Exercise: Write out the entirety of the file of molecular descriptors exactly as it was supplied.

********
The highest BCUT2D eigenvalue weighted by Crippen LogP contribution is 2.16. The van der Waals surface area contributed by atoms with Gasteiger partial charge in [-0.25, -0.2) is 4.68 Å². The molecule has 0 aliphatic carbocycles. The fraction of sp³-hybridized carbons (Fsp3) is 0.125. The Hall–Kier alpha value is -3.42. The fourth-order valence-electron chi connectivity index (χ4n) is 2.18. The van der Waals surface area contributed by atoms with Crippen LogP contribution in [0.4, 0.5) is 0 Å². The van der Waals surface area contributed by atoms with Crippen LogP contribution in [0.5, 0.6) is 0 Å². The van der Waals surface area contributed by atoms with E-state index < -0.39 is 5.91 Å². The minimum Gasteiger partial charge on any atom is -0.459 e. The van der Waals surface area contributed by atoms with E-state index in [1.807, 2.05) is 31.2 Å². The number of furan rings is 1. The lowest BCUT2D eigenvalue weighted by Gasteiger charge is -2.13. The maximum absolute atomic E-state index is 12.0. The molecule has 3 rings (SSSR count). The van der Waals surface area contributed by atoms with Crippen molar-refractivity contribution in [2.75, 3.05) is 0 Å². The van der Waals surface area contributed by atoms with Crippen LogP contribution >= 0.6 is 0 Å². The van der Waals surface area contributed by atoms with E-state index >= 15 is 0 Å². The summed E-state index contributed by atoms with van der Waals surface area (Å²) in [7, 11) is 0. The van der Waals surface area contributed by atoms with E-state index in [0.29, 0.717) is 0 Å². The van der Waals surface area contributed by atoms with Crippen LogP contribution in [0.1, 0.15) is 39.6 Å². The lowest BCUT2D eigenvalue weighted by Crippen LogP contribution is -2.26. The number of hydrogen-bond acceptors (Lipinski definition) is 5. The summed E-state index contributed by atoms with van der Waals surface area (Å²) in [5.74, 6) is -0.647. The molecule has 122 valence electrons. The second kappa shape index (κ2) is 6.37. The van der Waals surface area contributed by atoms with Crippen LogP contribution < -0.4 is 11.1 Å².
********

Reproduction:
The highest BCUT2D eigenvalue weighted by Crippen LogP contribution is 2.16. The van der Waals surface area contributed by atoms with Gasteiger partial charge in [-0.25, -0.2) is 4.68 Å². The molecule has 0 aliphatic carbocycles. The fraction of sp³-hybridized carbons (Fsp3) is 0.125. The Hall–Kier alpha value is -3.42. The fourth-order valence-electron chi connectivity index (χ4n) is 2.18. The van der Waals surface area contributed by atoms with Crippen LogP contribution in [0.4, 0.5) is 0 Å². The van der Waals surface area contributed by atoms with Crippen LogP contribution in [0.5, 0.6) is 0 Å². The van der Waals surface area contributed by atoms with E-state index < -0.39 is 5.91 Å². The minimum Gasteiger partial charge on any atom is -0.459 e. The van der Waals surface area contributed by atoms with E-state index in [1.807, 2.05) is 31.2 Å². The number of furan rings is 1. The lowest BCUT2D eigenvalue weighted by Gasteiger charge is -2.13. The maximum absolute atomic E-state index is 12.0. The molecule has 3 rings (SSSR count). The van der Waals surface area contributed by atoms with Crippen molar-refractivity contribution in [2.75, 3.05) is 0 Å². The van der Waals surface area contributed by atoms with Crippen LogP contribution >= 0.6 is 0 Å². The van der Waals surface area contributed by atoms with E-state index >= 15 is 0 Å². The summed E-state index contributed by atoms with van der Waals surface area (Å²) in [7, 11) is 0. The van der Waals surface area contributed by atoms with E-state index in [0.29, 0.717) is 0 Å². The van der Waals surface area contributed by atoms with Crippen LogP contribution in [0.1, 0.15) is 39.6 Å². The lowest BCUT2D eigenvalue weighted by Crippen LogP contribution is -2.26. The number of hydrogen-bond acceptors (Lipinski definition) is 5. The summed E-state index contributed by atoms with van der Waals surface area (Å²) in [5.74, 6) is -0.647. The molecule has 122 valence electrons. The second kappa shape index (κ2) is 6.37. The van der Waals surface area contributed by atoms with Crippen LogP contribution < -0.4 is 11.1 Å².